I was perusing the web as I often do and came across an article on Fortune about why it’s hard to find the next ‘Warby Parker’. For those of you who don’t know Warby Parker, you likely have great vision. Warby Parker sells affordable and trendy eyeglasses in a genius direct-to-consumer model. They’ve been doing it for years.
The article hit me because they make them sound so big and strong (which, they actually are these days). But what was so attractive about this company is how they came up. They were like many start-ups. A couple of guys with a great idea. They got a little seed money to start – $2,500 (for real) – and then later, a nice write-up in Vogue magazine. Before they knew it, they were closing several multi-million dollar rounds of funding and became a solid, bankable brand.
About 7-8 years ago while doing news in Orlando, I was approached to do some interviews for Spreecast.com. My channel was called Tech & Biz. At the time, Speecast was a revolutionary start-up in the video conferencing space. You could bring people up on screen, record your conversations, interact with the interviews and so forth. It was before Hangouts, Zoom, and a lot of the other players in the space now.
One of my first interviews was with the guys at Warby Parker. Lucky for me, the founders of Spreecast had serious connections. So I was able to get in touch and interview some major players at the time. I’m still grateful for the experience.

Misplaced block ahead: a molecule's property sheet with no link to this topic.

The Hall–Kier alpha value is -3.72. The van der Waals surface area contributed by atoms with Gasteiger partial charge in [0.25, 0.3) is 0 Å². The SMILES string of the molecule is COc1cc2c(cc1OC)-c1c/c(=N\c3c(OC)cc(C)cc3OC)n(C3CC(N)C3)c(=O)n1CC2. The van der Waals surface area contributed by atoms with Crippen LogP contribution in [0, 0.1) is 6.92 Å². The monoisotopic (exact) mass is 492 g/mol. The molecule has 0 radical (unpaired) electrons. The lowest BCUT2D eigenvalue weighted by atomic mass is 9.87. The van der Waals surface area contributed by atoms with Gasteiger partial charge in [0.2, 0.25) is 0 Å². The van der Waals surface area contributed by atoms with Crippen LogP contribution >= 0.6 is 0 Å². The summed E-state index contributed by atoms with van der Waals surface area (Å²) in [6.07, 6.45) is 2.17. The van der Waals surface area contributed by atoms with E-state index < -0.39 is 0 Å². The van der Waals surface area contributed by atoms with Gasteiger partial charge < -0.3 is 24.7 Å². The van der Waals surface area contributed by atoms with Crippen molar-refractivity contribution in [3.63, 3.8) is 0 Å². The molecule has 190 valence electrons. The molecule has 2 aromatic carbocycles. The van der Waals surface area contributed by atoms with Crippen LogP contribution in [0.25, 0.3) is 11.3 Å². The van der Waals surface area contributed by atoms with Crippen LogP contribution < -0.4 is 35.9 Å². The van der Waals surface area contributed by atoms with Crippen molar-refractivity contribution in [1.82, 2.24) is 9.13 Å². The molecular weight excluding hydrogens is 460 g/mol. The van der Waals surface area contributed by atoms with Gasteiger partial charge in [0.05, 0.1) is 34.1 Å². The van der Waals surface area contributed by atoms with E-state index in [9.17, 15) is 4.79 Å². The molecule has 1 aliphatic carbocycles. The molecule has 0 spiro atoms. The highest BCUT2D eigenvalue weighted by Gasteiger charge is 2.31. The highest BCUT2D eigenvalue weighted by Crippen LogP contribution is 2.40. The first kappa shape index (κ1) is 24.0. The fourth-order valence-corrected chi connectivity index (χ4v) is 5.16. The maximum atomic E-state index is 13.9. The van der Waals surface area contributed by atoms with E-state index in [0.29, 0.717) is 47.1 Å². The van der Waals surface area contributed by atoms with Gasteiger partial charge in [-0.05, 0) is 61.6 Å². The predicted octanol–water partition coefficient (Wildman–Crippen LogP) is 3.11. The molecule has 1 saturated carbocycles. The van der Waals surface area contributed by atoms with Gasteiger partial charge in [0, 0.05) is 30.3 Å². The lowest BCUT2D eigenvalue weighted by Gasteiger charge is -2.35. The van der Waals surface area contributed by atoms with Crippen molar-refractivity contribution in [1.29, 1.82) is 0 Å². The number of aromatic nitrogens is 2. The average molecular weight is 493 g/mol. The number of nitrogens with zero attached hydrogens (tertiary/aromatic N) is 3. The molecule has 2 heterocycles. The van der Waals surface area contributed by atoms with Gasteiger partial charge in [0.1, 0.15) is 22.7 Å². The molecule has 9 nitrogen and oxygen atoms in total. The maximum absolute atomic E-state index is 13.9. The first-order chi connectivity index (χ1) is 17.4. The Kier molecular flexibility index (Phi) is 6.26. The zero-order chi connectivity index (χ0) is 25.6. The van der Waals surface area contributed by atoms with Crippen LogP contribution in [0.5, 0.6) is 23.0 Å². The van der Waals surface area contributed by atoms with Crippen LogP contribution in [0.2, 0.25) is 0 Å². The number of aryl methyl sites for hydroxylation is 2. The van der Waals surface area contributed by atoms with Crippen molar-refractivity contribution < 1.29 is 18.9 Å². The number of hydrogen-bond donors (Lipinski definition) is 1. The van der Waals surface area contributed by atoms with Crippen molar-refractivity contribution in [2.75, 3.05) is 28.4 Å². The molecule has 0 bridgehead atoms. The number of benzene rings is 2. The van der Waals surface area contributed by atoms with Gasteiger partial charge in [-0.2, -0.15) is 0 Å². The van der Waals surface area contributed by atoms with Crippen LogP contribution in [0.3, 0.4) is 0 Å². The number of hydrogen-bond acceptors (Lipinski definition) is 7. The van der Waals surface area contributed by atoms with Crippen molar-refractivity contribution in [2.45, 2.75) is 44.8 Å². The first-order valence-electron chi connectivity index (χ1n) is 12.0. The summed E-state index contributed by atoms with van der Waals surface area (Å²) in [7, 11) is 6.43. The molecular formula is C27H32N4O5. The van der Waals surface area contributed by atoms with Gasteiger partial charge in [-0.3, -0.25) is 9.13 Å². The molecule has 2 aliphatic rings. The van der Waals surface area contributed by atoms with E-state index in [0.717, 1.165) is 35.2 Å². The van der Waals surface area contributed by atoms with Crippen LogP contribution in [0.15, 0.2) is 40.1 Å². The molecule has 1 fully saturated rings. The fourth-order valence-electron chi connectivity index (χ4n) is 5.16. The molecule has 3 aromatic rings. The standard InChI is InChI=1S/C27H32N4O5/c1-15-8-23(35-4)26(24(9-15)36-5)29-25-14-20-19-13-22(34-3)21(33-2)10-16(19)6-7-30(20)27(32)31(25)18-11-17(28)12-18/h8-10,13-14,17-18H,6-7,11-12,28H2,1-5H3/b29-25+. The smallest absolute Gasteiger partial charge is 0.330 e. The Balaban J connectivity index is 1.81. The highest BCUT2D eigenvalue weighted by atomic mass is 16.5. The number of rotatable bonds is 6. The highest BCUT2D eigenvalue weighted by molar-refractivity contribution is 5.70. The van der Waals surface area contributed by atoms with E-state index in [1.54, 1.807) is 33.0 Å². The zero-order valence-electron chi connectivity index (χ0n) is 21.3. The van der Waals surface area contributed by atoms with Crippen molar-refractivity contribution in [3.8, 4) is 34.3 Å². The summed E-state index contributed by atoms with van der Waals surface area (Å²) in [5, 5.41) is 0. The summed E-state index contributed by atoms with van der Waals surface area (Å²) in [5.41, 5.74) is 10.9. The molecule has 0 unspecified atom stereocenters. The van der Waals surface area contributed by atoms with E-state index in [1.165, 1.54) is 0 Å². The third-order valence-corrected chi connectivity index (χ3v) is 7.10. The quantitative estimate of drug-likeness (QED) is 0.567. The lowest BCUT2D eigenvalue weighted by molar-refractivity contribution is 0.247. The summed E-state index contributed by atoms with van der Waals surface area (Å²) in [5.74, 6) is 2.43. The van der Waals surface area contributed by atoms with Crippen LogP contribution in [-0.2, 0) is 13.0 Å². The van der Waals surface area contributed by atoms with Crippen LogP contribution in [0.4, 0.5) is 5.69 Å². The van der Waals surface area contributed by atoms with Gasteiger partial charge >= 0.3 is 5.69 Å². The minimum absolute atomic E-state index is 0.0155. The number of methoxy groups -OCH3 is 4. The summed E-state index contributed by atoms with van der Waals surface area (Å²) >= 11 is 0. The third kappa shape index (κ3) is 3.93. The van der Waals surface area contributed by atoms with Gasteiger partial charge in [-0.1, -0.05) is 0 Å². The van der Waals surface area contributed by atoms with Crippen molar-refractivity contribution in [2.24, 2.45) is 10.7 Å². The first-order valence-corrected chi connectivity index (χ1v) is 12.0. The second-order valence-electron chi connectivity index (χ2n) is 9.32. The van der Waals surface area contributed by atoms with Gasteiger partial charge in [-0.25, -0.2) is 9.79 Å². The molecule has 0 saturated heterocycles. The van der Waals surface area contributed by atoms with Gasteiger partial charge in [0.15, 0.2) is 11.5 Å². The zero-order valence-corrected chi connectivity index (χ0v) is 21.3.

The time came to interview Warby Parker about their up and coming success. I went out on the balcony and fired up my laptop and opened Spreecast. Getting Spreecast set up wasn’t difficult, but for anyone new to the site, it took some preparation. Long story short, the guys at Warby had a little trouble with their connection.
To this day, I’m really not sure what the issue was. So our chat was very brief. But it was a very cool connection to the growing behemoth that is Warby Parker today. The guys were friendly, apologetic and eager to talk to this joker on his ‘Tech and Biz’ show from his balcony in Orlando, Florida. That was pretty cool.
From the company that struggled to get a connection for our little program, to now having direct-to-consumer brands trying to be the next Warby Parker (not Apple, Amazon and Google), it’s just interesting who you meet on their way up and the incredible success they can create from starting so small. That’s why I love start-ups.
And as far as I’ve heard, the guys are still just as great as they were that day on the balcony. And at age 40,my eyes aren’t what they used to be. May be time to go get my eyes checked and see what all the fuss is about with these glasses.